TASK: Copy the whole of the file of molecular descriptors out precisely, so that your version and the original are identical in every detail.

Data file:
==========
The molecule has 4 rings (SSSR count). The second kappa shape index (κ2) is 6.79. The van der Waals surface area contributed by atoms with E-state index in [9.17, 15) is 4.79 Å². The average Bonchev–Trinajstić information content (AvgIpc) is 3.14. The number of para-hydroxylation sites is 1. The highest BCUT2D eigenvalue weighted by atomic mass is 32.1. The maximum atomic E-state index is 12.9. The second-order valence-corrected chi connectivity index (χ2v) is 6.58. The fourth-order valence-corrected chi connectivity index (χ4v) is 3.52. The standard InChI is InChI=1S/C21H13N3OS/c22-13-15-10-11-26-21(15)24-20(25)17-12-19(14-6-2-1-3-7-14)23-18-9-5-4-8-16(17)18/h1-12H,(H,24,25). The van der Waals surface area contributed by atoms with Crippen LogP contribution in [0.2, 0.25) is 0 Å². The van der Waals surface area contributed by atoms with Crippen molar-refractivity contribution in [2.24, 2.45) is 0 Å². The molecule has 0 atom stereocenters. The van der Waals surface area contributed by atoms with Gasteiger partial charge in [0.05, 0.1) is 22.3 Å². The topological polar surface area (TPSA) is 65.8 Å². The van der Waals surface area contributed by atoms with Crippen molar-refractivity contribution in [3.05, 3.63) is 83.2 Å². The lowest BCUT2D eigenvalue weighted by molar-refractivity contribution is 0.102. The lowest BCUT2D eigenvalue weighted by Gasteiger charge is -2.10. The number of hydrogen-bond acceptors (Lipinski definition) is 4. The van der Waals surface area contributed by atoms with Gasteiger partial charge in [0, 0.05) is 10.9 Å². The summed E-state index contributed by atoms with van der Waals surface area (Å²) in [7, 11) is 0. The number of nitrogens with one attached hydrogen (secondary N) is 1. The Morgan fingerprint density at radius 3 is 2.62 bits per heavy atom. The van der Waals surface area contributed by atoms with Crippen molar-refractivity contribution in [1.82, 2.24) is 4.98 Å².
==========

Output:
The molecule has 4 rings (SSSR count). The second kappa shape index (κ2) is 6.79. The van der Waals surface area contributed by atoms with E-state index in [9.17, 15) is 4.79 Å². The average Bonchev–Trinajstić information content (AvgIpc) is 3.14. The number of para-hydroxylation sites is 1. The highest BCUT2D eigenvalue weighted by atomic mass is 32.1. The maximum atomic E-state index is 12.9. The second-order valence-corrected chi connectivity index (χ2v) is 6.58. The fourth-order valence-corrected chi connectivity index (χ4v) is 3.52. The standard InChI is InChI=1S/C21H13N3OS/c22-13-15-10-11-26-21(15)24-20(25)17-12-19(14-6-2-1-3-7-14)23-18-9-5-4-8-16(17)18/h1-12H,(H,24,25). The van der Waals surface area contributed by atoms with Crippen LogP contribution in [0.2, 0.25) is 0 Å². The van der Waals surface area contributed by atoms with Crippen molar-refractivity contribution in [2.24, 2.45) is 0 Å². The molecule has 0 atom stereocenters. The van der Waals surface area contributed by atoms with Gasteiger partial charge in [0.05, 0.1) is 22.3 Å². The topological polar surface area (TPSA) is 65.8 Å². The van der Waals surface area contributed by atoms with Crippen molar-refractivity contribution in [3.05, 3.63) is 83.2 Å². The lowest BCUT2D eigenvalue weighted by molar-refractivity contribution is 0.102. The lowest BCUT2D eigenvalue weighted by Gasteiger charge is -2.10. The number of hydrogen-bond acceptors (Lipinski definition) is 4. The van der Waals surface area contributed by atoms with Gasteiger partial charge in [0, 0.05) is 10.9 Å². The summed E-state index contributed by atoms with van der Waals surface area (Å²) in [7, 11) is 0. The number of nitrogens with one attached hydrogen (secondary N) is 1. The Morgan fingerprint density at radius 3 is 2.62 bits per heavy atom. The van der Waals surface area contributed by atoms with Crippen molar-refractivity contribution in [1.82, 2.24) is 4.98 Å².